Perhaps the most revealing finding of these meetings was the amount of the differential in freight rates for different types of grain.  For example, the Burlington Northern and Santa Fe railway (BNSF) charges a higher rate for wheat than grain sorghum for a unit train going from the same location and with the same total freight weight to the Gulf.  The bottom line, the railroad charges what the market will bear.  Wheat has to go to the Gulf, while grain sorghum can be consumed as a feed grain within trucking distance.  Those higher freight rates are then passed back to the wheat farmer in the form of lower cash wheat prices.  Any legislation or regulations that favor truck traffic for longer hauls of grain would provide more competition to railroads in grain markets.  However, longer hauls of grain are likely to continue to favor rail transportation, given the scale of the economies involved.

Point #10) Non-convergence Impact on Crop Revenue Insurance Coverage

It is true that when there is no convergence in futures and cash, the crop revenue insurance contract pays less for a claim when prices fall.  Some farmers have argued that crop insurance claims should be paid based on cash prices.  The problem is: what cash price to use in the calculations?  The Agriculture Risk Coverage (ARC) program settles claims based on USDA’s national average cash price, but that means farmers must wait a year or more for payments.  More importantly, when there is a crop failure and prices increase, then farmers are paid for indemnity bushels only after the deductible measured in bushels is applied.  Farmers will have those indemnity bushels replaced at the futures price.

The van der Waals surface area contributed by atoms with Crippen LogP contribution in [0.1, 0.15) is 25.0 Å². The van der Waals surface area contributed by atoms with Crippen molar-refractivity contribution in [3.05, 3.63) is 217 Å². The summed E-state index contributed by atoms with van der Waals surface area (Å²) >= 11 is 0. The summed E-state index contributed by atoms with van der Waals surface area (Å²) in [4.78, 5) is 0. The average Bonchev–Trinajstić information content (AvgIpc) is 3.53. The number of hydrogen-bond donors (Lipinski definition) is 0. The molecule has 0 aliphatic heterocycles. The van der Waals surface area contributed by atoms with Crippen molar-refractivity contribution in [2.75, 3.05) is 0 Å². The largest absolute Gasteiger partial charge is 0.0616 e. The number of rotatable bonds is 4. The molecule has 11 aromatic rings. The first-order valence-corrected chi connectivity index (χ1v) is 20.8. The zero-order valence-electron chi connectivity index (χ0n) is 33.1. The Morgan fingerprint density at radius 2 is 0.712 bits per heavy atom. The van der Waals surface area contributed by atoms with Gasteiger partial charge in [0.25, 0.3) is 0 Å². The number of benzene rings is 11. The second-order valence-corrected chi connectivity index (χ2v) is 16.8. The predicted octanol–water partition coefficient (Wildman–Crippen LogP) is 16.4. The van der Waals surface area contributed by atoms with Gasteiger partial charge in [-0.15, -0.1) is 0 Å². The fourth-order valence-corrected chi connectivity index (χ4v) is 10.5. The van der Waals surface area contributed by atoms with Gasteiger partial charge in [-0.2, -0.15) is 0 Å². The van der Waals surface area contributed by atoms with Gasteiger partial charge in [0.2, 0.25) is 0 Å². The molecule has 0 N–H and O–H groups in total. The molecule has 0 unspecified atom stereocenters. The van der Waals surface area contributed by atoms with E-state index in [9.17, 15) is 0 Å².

However if claims were based on cash prices, western Kansas wheat farmers would have their indemnity compensated at a price that would be 40 to 50 cents lower than the current method.  When there is a short crop and the wheat prices increase, most farmers would need to lose at least 25% of their expected bushels before collecting any payments, so it is not a good time to have one’s indemnity payments cut by a change in the price calculation.

Point #11) Other Topics Discussed

There was also extensive discussion of other issues such as:

  1. whether the use of shipping certificates would be advantageous for the Kansas wheat contract;
  2. if some form of rail or track delivery on either an individual rail car or a 110 car train basis were feasible;
  3. the tradeoffs between carrying charges and basis levels in Kansas wheat price determination;
  4. the pattern of grain storage utilization in Kansas and the U.S. grain system, and how growth in inventories has contributed to the current “wide basis” situation in wheat;
  5. whether inclusion of a cooperative elevator among designated delivery facilities would impact price convergence; and
  6. the important role of Gulf wheat export prices in cash wheat price determination in Kansas after transportation adjustments.